Constitutional Malpractice - The American Spectator | USA News and Politics
Constitutional Malpractice

Legislation that caps medical malpractice awards and limits attorney fees cleared the House 229-196 on March 13. That’s the seventh malpractice “reform” since Republicans took over the House in 1995. They can expect rougher going in the Senate. Meanwhile, the hypocrisy on both sides of the aisle was thick enough to slice.

Democrats professed their abiding faith in federalism. Never mind that those same Democrats were apoplectic when the Supreme Court held in 1995 that federal power is not plenary: states were perfectly capable of prosecuting the possession of guns near schools (United States v. Lopez). Five years later, the Court held that victims of gender-motivated violence could not sue their alleged assailants under federal law (United States v. Morrison). Predictably, both baby steps to rein in federal authority were met by caterwauling from the Democratic left.

But medical malpractice is different, says Melvin Watt (D-NC). “It should be about setting a public policy framework that the founding fathers set up. And for the life of me, I can’t figure out what the federal nexus is.” Amen to that. Even newly minted Democratic federalists are better than no federalists at all. And surely the Democrats would be joined by Republicans eager to reaffirm the GOP’s traditional respect for state sovereignty as a check on overweening federal power.

Well, no, actually the Republicans had a change of heart. Senate Majority Leader Bill Frist (R-Tenn.) insists that “we, at the federal level, absolutely must respond.” Rep. Tom Feeney (R-Fla.) claims to have “wrestled with the issue” of federal damage caps but decided they were necessary despite more than two centuries of state control over virtually all tort and contract litigation. After all, said Feeney, it would be unfair if doctors, concerned about malpractice insurance premiums, denied treatment to Florida constituents. How’s that for an enduring constitutional principle?

No doubt, Feeney is correct when he explains that outlandish jury verdicts can drive up insurance premiums and may cause doctors to curtail services. And no doubt that scene could unfold in more than one state — perhaps threatening a malpractice mess nationwide. But not every national problem is a federal problem. State legislators, courts, medical practitioners, and their patients are not powerless. More than three dozen states have passed damage caps. All 50 states have passed, or are considering, various tort reform proposals. Doctors have a final remedy when state courts permit abusive lawsuits. They can withdraw from doing business there. Indeed, physicians have staged high-profile walkouts in at least five such states. That remedy honors the federalist idea that the states serve as 50 experimental laboratories. Ultimately, consumers in oppressive states will have to choose between access to medical care and jackpot jury awards. As more doctors leave, the choice will become obvious.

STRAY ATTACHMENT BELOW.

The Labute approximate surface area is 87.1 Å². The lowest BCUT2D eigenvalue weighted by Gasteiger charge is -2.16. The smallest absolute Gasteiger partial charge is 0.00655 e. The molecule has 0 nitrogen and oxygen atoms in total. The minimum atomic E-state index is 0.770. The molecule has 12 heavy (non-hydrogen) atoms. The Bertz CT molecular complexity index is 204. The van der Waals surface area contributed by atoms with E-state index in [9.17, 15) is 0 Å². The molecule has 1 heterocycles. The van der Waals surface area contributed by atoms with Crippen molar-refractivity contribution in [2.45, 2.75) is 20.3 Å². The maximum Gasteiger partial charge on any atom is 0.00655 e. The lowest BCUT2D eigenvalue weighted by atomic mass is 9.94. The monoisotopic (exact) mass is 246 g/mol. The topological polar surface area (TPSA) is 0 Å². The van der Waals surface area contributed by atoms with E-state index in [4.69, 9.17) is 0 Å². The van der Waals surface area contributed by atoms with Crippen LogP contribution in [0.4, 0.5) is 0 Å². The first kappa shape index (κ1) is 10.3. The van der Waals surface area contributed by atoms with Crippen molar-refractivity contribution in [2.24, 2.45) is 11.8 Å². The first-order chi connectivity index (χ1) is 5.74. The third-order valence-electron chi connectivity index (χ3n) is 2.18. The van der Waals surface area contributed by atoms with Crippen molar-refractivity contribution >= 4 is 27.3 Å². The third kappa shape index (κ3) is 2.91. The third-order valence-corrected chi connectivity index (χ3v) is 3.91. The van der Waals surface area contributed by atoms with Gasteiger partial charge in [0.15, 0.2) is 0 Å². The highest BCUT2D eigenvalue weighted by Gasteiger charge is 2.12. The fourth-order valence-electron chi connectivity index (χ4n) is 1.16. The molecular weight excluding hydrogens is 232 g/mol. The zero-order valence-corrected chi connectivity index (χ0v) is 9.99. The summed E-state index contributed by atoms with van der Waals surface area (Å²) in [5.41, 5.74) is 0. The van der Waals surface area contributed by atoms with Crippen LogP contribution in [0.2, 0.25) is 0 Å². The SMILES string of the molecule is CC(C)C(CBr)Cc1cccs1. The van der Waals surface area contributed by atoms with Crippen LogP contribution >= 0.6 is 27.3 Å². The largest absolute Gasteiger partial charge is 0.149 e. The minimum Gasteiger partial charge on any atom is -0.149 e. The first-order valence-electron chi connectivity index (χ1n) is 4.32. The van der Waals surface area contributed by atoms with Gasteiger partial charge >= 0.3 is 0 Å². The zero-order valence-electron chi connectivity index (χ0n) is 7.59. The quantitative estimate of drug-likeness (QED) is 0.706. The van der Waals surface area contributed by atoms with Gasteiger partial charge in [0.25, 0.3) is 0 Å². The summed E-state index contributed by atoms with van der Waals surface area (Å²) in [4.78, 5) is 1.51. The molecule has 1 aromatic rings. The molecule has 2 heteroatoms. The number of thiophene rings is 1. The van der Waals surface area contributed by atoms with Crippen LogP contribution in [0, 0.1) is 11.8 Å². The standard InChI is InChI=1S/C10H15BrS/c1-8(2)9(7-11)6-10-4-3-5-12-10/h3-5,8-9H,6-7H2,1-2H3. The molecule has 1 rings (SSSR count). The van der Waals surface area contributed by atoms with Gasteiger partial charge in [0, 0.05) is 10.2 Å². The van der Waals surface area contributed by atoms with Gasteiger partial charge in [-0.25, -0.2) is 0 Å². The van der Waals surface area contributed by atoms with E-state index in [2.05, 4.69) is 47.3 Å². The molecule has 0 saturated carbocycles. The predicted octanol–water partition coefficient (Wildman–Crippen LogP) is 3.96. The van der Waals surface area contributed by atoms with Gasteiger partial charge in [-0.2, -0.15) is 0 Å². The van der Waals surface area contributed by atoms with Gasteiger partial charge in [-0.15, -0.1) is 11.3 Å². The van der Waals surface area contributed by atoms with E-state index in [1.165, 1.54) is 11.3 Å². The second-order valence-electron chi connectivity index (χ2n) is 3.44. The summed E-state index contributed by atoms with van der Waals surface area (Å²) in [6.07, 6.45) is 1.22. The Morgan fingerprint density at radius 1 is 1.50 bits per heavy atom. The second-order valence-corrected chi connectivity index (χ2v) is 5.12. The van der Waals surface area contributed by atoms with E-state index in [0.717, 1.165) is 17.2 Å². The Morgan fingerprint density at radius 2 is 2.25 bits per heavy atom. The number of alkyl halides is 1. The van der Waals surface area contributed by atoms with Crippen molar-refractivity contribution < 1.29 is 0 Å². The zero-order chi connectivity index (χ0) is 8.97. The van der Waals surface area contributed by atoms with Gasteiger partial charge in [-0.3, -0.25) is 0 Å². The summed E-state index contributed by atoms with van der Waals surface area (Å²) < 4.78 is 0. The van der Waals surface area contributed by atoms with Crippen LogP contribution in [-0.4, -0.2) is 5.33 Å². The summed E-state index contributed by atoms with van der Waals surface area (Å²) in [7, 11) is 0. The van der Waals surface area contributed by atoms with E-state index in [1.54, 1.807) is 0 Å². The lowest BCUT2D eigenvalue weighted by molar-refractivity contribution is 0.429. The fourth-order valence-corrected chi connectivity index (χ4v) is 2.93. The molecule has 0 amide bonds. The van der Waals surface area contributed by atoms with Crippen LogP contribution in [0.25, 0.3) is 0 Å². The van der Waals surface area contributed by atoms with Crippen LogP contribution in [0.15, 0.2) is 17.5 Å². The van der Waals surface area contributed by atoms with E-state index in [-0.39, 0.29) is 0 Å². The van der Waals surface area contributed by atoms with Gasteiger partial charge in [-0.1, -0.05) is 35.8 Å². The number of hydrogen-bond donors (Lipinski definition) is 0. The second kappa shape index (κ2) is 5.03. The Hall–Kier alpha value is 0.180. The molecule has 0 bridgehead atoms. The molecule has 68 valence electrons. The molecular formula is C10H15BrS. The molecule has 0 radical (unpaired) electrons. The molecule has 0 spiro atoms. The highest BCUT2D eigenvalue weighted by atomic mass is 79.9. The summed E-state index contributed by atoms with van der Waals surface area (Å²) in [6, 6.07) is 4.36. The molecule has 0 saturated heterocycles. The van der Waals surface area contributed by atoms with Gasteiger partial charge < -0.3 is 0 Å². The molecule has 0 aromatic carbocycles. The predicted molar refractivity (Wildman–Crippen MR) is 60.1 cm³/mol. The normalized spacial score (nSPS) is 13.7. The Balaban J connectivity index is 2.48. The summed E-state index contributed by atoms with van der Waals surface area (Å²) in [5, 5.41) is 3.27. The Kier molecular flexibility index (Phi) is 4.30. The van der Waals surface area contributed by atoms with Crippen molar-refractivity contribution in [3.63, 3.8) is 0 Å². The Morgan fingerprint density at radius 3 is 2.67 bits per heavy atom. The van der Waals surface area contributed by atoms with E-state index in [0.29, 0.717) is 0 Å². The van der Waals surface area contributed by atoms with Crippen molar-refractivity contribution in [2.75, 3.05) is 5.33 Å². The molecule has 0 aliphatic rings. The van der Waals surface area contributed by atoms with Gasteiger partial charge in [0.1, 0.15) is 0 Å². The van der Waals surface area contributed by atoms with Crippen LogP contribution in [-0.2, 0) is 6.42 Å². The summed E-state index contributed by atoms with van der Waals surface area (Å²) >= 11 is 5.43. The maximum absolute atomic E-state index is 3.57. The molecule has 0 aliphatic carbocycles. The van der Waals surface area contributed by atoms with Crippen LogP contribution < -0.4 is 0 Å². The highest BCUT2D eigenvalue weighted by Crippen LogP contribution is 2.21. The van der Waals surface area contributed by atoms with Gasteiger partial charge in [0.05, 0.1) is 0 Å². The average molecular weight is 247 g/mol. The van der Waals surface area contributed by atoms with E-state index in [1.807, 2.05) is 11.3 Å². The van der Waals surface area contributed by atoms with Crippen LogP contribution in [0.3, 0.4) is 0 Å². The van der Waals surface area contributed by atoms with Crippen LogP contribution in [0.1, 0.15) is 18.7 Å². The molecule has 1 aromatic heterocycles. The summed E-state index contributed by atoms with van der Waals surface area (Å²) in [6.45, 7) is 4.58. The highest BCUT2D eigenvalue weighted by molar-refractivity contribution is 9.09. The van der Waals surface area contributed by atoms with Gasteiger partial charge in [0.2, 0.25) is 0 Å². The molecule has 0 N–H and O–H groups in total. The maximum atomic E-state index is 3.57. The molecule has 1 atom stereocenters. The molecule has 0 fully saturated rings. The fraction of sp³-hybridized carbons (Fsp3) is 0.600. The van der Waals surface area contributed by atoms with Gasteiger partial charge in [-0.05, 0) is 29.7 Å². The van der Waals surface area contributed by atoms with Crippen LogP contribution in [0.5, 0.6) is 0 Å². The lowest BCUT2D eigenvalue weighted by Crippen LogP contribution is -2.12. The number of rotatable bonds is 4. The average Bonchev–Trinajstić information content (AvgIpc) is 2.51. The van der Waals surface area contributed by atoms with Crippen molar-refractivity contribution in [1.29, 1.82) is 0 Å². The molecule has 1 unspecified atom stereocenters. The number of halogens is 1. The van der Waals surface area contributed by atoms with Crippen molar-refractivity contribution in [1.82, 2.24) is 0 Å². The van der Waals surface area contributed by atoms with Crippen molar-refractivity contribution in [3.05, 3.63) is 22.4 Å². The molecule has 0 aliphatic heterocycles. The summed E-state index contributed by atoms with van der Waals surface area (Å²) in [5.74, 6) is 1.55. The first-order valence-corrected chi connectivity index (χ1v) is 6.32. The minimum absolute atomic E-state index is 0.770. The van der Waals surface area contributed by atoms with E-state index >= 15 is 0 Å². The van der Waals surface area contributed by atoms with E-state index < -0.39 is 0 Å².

When Congress bothers episodically to pretend that it has constitutional authorization for its laws, the Commerce Clause is more often than not the cited rationale. The original purpose of that clause was functional: to assure the free flow of trade among the states. Of course, the large majority of federal statutes have nothing to do with barriers to trade. Yet Congress has shamelessly distended the clause — unleashing it from the operative word “commerce” — preferring instead to posture on “hot button” issues like guns near schools and violence against women. The result: a federal government that assumes dominion over all manner of human conduct, regulating anything and everything.

The fundamental principle is this: No matter how worthwhile an end may be, if there is no constitutional authority to pursue it, then the federal government must step aside and leave the matter to the states or to private parties. The president and Congress can proceed only from constitutional authority, not from good intentions alone. If Congress thinks it necessary to expand its powers, the Framers crafted an amendment process for that purpose. But too often, rather than follow that process Congress has disregarded the limits set by the Constitution and gutted our frontline defense against concentrated federal power.

Unhappily, the Supreme Court’s recent Commerce Clause edicts have left too much wiggle room for a Congress bent on enacting regulations that appease politically connected constituents. That’s not what federalism is all about. Federalism is a system of dual sovereignty, of divided authority, with the states checking excessive power in the hands of the federal government and vice versa. Most particularly, federalism limits the federal role to those few and defined powers enumerated in the Constitution. Nowhere in that document — or in its “emanations and penumbras” — is there a federal power to set rules that control state lawsuits against doctors for malpractice. Even if some of the damage awards are shocking, they are not commerce; they are not interstate; and they are not the business of Congress.

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